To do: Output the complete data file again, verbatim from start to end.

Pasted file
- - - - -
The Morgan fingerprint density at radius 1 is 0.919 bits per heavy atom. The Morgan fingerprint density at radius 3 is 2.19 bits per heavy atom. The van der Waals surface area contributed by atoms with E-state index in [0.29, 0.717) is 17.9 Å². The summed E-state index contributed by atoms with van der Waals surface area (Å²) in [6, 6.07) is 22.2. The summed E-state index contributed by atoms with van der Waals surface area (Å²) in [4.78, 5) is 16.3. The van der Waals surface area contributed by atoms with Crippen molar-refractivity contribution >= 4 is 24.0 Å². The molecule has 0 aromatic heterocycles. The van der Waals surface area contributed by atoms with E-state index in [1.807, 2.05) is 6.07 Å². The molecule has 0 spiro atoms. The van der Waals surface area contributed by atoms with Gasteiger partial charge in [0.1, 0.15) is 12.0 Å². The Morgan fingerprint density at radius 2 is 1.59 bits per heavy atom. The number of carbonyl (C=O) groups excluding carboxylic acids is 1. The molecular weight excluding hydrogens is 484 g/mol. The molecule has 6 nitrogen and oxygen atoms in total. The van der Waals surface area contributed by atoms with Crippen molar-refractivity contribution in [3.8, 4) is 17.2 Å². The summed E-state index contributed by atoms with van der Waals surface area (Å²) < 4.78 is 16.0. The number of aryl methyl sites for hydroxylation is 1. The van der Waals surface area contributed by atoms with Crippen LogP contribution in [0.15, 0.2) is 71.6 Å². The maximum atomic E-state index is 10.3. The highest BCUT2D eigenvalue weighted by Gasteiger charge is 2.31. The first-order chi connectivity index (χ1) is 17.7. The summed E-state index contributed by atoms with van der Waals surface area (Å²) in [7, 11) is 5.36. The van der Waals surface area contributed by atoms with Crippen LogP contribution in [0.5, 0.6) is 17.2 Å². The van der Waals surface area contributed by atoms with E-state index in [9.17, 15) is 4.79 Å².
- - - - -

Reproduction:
The Morgan fingerprint density at radius 1 is 0.919 bits per heavy atom. The Morgan fingerprint density at radius 3 is 2.19 bits per heavy atom. The van der Waals surface area contributed by atoms with E-state index in [0.29, 0.717) is 17.9 Å². The summed E-state index contributed by atoms with van der Waals surface area (Å²) in [6, 6.07) is 22.2. The summed E-state index contributed by atoms with van der Waals surface area (Å²) in [4.78, 5) is 16.3. The van der Waals surface area contributed by atoms with Crippen molar-refractivity contribution >= 4 is 24.0 Å². The molecule has 0 aromatic heterocycles. The van der Waals surface area contributed by atoms with E-state index in [1.807, 2.05) is 6.07 Å². The molecule has 0 spiro atoms. The van der Waals surface area contributed by atoms with Gasteiger partial charge in [0.1, 0.15) is 12.0 Å². The Morgan fingerprint density at radius 2 is 1.59 bits per heavy atom. The number of carbonyl (C=O) groups excluding carboxylic acids is 1. The molecular weight excluding hydrogens is 484 g/mol. The molecule has 6 nitrogen and oxygen atoms in total. The van der Waals surface area contributed by atoms with Crippen molar-refractivity contribution in [3.8, 4) is 17.2 Å². The summed E-state index contributed by atoms with van der Waals surface area (Å²) < 4.78 is 16.0. The number of aryl methyl sites for hydroxylation is 1. The van der Waals surface area contributed by atoms with Crippen LogP contribution in [0.15, 0.2) is 71.6 Å². The maximum atomic E-state index is 10.3. The highest BCUT2D eigenvalue weighted by Gasteiger charge is 2.31. The first-order chi connectivity index (χ1) is 17.7. The summed E-state index contributed by atoms with van der Waals surface area (Å²) in [7, 11) is 5.36. The van der Waals surface area contributed by atoms with Crippen LogP contribution in [0.5, 0.6) is 17.2 Å². The van der Waals surface area contributed by atoms with E-state index in [9.17, 15) is 4.79 Å².